Ack, you've made me realize how little time I have left to train.

Also how little time I have left to be "under 50" which was the motivator for all this to begin with.
indigoiis2010-05-01 09:44:07 +0000 #3
Hey, thanks. Okay, I like that long ride, long run, rest day thing. I could do:

Sat.: Long run

Sun: Long ride

Mon: rest

Tue: 1/2 Commute in, full back

Wed: full commute in, 1/2 commute back

Thur: short run

Fri: short run

Since I have my kid Wed/Thurs nights and every other weekend, that would work well for me.

It's okay to concentrate one type of training over 2 days? (e.g. ride/ride, run/run)?
limewave2010-05-01 10:06:27 +0000 #4
It seems to me like doing long run followed by long bike the next day would trash my legs. I think I would just alternate weeks for the long run and long bike. So that one week would be long run on Saturday, easy ride Sunday. The following, easy run Saturday, long bike Sunday.

Either way, you are getting your endurance training so you don't necessarily need to fit in every single training session for both.

And, I see all your run workouts are right in a row: Th, F, Sat. Could you alternate that? Maybe long bike on Saturday and then run on Sunday? My body doesn't handle running like that. I can only do two days of running before I need to do something else to be productive.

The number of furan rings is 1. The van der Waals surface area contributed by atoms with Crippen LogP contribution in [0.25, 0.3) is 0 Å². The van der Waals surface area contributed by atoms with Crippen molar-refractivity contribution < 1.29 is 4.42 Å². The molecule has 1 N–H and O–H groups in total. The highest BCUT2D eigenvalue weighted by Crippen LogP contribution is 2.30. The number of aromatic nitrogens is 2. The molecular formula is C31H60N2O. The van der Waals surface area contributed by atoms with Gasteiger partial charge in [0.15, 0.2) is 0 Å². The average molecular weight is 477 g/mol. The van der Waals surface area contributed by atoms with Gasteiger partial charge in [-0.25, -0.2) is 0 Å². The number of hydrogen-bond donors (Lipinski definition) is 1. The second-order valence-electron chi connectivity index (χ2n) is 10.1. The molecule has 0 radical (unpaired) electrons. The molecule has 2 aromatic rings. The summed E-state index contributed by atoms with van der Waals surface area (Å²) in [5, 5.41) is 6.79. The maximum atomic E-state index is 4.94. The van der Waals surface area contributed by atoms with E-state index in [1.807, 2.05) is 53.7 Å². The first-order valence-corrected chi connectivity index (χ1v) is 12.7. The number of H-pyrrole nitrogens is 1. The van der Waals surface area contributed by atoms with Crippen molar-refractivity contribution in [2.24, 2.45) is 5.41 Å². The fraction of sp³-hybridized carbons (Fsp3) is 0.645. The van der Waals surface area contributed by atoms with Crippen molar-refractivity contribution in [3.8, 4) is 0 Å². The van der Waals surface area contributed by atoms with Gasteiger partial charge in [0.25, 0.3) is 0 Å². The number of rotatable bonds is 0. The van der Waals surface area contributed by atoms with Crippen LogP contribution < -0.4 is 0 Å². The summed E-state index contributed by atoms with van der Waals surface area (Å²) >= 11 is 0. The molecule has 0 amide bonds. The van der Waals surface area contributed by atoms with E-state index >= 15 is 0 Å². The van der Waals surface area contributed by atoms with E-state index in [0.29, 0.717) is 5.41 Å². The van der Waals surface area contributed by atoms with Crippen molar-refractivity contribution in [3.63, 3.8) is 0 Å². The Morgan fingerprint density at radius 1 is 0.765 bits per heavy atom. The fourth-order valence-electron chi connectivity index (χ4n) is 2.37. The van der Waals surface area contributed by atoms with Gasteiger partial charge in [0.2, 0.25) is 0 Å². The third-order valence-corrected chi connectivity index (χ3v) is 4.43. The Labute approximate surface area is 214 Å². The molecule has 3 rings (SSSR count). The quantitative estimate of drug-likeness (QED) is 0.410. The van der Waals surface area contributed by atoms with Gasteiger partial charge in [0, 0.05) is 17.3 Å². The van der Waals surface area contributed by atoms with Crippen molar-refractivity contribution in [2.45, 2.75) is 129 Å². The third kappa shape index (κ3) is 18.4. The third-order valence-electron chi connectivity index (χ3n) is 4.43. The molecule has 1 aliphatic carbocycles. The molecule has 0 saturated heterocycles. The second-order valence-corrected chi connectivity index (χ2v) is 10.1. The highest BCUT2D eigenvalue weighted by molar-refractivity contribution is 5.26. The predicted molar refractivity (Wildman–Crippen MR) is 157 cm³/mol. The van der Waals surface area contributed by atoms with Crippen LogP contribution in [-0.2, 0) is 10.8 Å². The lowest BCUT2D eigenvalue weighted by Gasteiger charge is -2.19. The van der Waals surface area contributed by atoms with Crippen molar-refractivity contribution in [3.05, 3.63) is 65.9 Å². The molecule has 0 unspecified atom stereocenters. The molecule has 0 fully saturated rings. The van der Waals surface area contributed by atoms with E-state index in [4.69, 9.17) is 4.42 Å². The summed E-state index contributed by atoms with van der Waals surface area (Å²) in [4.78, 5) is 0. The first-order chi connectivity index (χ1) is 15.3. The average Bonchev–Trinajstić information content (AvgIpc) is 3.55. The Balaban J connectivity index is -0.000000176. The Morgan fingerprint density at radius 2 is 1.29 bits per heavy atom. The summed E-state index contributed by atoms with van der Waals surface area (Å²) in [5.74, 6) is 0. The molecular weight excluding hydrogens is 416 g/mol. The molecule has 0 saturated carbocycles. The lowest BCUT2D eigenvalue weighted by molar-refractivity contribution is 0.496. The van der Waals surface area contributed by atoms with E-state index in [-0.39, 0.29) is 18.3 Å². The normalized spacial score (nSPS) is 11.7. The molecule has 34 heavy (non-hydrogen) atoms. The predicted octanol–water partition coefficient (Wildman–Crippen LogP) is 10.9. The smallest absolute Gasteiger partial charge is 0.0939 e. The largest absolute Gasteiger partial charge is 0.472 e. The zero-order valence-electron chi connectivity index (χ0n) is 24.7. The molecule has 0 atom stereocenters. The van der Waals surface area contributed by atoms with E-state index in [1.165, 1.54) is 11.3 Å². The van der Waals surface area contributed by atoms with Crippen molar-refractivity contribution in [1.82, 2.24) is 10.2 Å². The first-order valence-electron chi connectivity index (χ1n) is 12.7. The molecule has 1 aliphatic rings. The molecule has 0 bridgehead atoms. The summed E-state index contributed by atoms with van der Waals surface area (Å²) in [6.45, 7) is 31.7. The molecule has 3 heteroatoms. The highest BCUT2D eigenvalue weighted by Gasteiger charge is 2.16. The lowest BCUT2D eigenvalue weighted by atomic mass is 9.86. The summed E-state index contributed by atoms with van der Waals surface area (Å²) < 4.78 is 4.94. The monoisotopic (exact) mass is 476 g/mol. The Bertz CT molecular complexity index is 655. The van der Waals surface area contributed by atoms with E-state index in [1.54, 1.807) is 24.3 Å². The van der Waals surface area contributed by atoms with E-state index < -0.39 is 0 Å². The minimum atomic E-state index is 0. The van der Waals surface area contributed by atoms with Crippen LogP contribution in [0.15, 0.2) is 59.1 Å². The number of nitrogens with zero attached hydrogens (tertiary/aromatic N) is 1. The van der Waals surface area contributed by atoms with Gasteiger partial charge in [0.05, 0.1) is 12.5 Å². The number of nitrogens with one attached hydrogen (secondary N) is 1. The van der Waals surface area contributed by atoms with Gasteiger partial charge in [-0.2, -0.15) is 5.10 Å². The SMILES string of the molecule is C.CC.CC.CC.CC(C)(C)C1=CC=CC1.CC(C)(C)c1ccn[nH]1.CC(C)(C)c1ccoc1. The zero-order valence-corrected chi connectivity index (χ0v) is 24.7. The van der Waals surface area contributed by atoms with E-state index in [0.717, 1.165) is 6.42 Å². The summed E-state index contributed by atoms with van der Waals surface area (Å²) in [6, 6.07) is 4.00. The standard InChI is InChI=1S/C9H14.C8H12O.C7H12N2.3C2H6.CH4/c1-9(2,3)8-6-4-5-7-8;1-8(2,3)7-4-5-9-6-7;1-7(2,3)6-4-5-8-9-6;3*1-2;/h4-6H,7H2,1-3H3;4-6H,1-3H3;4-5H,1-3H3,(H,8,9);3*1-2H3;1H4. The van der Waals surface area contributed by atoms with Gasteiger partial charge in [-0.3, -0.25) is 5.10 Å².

I am no expert, that's just my two cents.
indigoiis2010-05-01 10:20:10 +0000 #5
You raise a good point.

My only problem is that on the days I have my daughter, I need to get her to our house, which involves using the car, and then get her to school next day, which is car to city bus. So my only good commute days have been Mondays or Tuesdays when she is with her Dad. But maybe I can change our schedule this year... Also, she is older now and on the verge of driving and also rides, so perhaps we can come up with a shorter half commute that includes her riding. It's just hard to find a balance. Evening is tough because we all go to bed so early and so that is our together time. But I guess I must make it work and find a way to train if I am to have a pleasant and fun !FIRST! half marathon.
katluvr2010-05-01 10:57:55 +0000 #6
I thinking making a goal of how many times/miles you want to do each is important. Then each week it may change on how you feel and what your schedule is. If you can find a 1/2 marathon program that is mostly 3 days of running and incorporates "cross training" then fill that in w/your biking.

For me, the biking endurance is easier. I can do just a few LONG days in the saddle and be fine. Running, mileage increase needs to be slow and you do trash your legs an easy ride day before and rest or easy ride day after.

Just my 2 cents worth!

I'll be sorta doing for Sept. tri, then Oct "bike vacation" so lots of miles and MOUNTAINS and the my marathon is not til Feb. But I'll have to keep running, at least slow mileage. But it is do-able. I am not fast or competitive--and I know finishing the run is tougher for me.

As for one helping the other. I don't think biking helps with running--it may help your aerobic capacity and it is a good "active rest" day. But running helps running. (my opinion).